Creating Renewable Energy

Role of renewable energy in our fight against climate change


Human activities are responsible for almost all of the increase in greenhouse gases in the atmosphere over the last 150 years.

Scientists attribute the global warming trend observed since the mid20th century to what is commonly known as the “greenhouse effect” – a phenomenon that results when gases in the atmosphere trap heat radiating from Earth, and make the planet warmer. Gases that contribute to the greenhouse effect include water vapor, carbon, methane, nitrous oxide, and ozone

The largest source of greenhouse gas emissions from human activities is from burning fossil fuels for energy (electricity and heat production). In contrast, renewable energy sources produce little to no global warming emissions. With climate change concerns rising, the global economy has been making an increasing effort to turn away from greenhouse gas-emitting fossil fuels and toward cleaner, renewable energy sources.

(IPCC 2014) based on global emissions from 2010. Details  the sources included in these estimates can be found in the Contribution of Working Group III to the Fifth Assessment Report of the Intergovernmental Panel on Climate Change. emissions

Renewable energy industry primed for continued growth


Renewables continue their progression into the driver’s seat in electricity markets as utilities and regulators prefer them to replace retiring capacity, and as customers’ preferences change towards cost savings and climate change concerns.

Renewable energy is produced using natural resources that are constantly replaced and never run out. Because there are many natural sources of energy, there are many renewable energy technologies. Historical production of renewable energy has been dominated by traditional biomass – the burning of wood, forestry materials and agricultural waste biomass. Today, traditional biofuels remain the largest source of renewables, accounting for 60-70 percent of the total.

Globally, the world produced approximately 5.9 terrawatt hour (TWh) of modern renewable energy in 2016, a 5 to 6 fold increase since the 1960s. From 2012 through 2017, the global economy spent a staggering US$1.5 trillion to add 1 million megawatts (MW) of new renewable power capacity. As a result of that investment, there was enough renewable electricitygenerating capacity to meet 24% of the world’s power demand in 2017.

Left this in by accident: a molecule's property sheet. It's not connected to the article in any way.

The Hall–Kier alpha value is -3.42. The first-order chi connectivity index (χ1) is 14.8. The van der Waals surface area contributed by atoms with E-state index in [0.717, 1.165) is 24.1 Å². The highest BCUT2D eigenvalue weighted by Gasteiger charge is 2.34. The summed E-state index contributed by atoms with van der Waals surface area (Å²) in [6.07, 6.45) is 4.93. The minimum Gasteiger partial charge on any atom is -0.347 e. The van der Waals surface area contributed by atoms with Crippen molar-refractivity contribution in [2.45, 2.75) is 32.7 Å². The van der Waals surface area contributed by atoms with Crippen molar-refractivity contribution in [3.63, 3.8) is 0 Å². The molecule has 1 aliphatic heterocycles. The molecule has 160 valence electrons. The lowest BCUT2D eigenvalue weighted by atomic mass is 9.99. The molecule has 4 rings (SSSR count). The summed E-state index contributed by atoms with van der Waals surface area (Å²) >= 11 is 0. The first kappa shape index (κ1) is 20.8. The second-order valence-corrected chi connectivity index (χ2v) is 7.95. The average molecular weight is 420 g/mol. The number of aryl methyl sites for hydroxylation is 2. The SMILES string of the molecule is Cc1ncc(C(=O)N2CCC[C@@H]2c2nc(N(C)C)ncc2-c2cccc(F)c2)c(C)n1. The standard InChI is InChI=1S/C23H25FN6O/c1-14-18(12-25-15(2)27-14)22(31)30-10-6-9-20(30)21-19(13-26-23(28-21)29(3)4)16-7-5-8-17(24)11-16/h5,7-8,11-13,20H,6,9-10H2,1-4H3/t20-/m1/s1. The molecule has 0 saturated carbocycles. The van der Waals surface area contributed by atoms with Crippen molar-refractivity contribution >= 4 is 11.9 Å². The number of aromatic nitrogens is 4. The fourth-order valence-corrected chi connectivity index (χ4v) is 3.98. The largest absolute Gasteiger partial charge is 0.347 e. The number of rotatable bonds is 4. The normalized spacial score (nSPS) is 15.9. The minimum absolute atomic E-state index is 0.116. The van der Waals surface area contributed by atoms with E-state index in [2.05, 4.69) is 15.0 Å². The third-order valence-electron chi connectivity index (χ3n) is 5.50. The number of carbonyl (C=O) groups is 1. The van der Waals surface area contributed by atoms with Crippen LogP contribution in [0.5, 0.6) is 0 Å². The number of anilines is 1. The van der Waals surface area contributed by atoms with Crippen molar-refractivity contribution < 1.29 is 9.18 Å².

For the first time, in April 2019, renewable energy outpaced coal by providing 23 percent of US power generation, compared to coal’s 20 percent share. And in the first half of 2019, wind and solar together accounted for approximately 50 percent of total US renewable electricity generation, displacing hydroelectric power’s dominance.



Corporations Already Purchased Record Clean Energy Volumes in 2018, and It’s Not an Anomaly. August 2018, BloombergNEF (BNEF).

Renewable Energy Market Update – Outlook for 2020 and 2021, May 2020, International Energy Agency.

Hannah Ritchie and Max Roser. Energy, updated July 2018, Our World in Data.


U.S. monthly electricity generation from selected sources (Jan 2005-Apr 2019) (source: Oliver Milman, US generates more electricity from renewables than coal for first time ever, Guardian, October

That is just the tip of the proverbial renewable energy iceberg. Developed countries will need to spend US$11 trillion in the coming decades to become 100% powered by renewables; a significant market opportunity for companies operating in the renewable power sector. Of the six super oil majors – BP, Shell, Chevron, Total, Eni and Exxon – many of them have invested heavily in renewables, such as wind and solar, as they look to transition towards cleaner energy sources.

Equally exciting are technologies that enable energy to be produced day and night, therefore strengthening the electricity grid. This includes battery storage, as well as smart technology that can help predict accurately when and where electricity is required. Although there are many scenarios for the transition to a low emissions economy, technological development and innovation in renewable energy seem to be part of almost every scenario.

Declining costs and rising capacity factors of renewable energy sources, along with increased competitiveness of battery storage has begun to add value to renewables, making them competitive when compared to traditional energy sources.